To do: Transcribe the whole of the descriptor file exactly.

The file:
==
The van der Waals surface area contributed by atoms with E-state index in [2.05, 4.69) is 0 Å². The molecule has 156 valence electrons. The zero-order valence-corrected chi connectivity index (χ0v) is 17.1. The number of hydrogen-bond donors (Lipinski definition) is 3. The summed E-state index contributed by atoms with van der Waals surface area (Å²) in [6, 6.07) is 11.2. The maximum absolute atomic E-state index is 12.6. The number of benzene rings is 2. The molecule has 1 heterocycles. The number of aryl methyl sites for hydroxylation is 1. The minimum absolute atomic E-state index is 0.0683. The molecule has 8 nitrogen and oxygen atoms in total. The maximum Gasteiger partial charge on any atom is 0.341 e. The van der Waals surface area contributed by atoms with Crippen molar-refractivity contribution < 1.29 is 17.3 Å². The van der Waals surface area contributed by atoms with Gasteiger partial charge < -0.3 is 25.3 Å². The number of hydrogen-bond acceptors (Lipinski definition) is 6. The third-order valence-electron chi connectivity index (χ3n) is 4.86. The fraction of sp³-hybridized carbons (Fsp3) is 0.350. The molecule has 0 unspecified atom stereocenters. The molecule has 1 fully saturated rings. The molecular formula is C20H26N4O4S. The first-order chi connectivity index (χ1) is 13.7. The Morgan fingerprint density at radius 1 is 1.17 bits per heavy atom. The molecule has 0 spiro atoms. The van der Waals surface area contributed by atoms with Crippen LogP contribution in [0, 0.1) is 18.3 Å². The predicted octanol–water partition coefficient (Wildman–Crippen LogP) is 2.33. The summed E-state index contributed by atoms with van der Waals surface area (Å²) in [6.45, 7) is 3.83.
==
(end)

The van der Waals surface area contributed by atoms with E-state index in [2.05, 4.69) is 0 Å². The molecule has 156 valence electrons. The zero-order valence-corrected chi connectivity index (χ0v) is 17.1. The number of hydrogen-bond donors (Lipinski definition) is 3. The summed E-state index contributed by atoms with van der Waals surface area (Å²) in [6, 6.07) is 11.2. The maximum absolute atomic E-state index is 12.6. The number of benzene rings is 2. The molecule has 1 heterocycles. The number of aryl methyl sites for hydroxylation is 1. The minimum absolute atomic E-state index is 0.0683. The molecule has 8 nitrogen and oxygen atoms in total. The maximum Gasteiger partial charge on any atom is 0.341 e. The van der Waals surface area contributed by atoms with Crippen molar-refractivity contribution < 1.29 is 17.3 Å². The van der Waals surface area contributed by atoms with Gasteiger partial charge < -0.3 is 25.3 Å². The number of hydrogen-bond acceptors (Lipinski definition) is 6. The third-order valence-electron chi connectivity index (χ3n) is 4.86. The fraction of sp³-hybridized carbons (Fsp3) is 0.350. The molecule has 0 unspecified atom stereocenters. The molecule has 1 fully saturated rings. The molecular formula is C20H26N4O4S. The first-order chi connectivity index (χ1) is 13.7. The Morgan fingerprint density at radius 1 is 1.17 bits per heavy atom. The molecule has 0 spiro atoms. The van der Waals surface area contributed by atoms with Crippen LogP contribution in [0, 0.1) is 18.3 Å². The predicted octanol–water partition coefficient (Wildman–Crippen LogP) is 2.33. The summed E-state index contributed by atoms with van der Waals surface area (Å²) in [6.45, 7) is 3.83.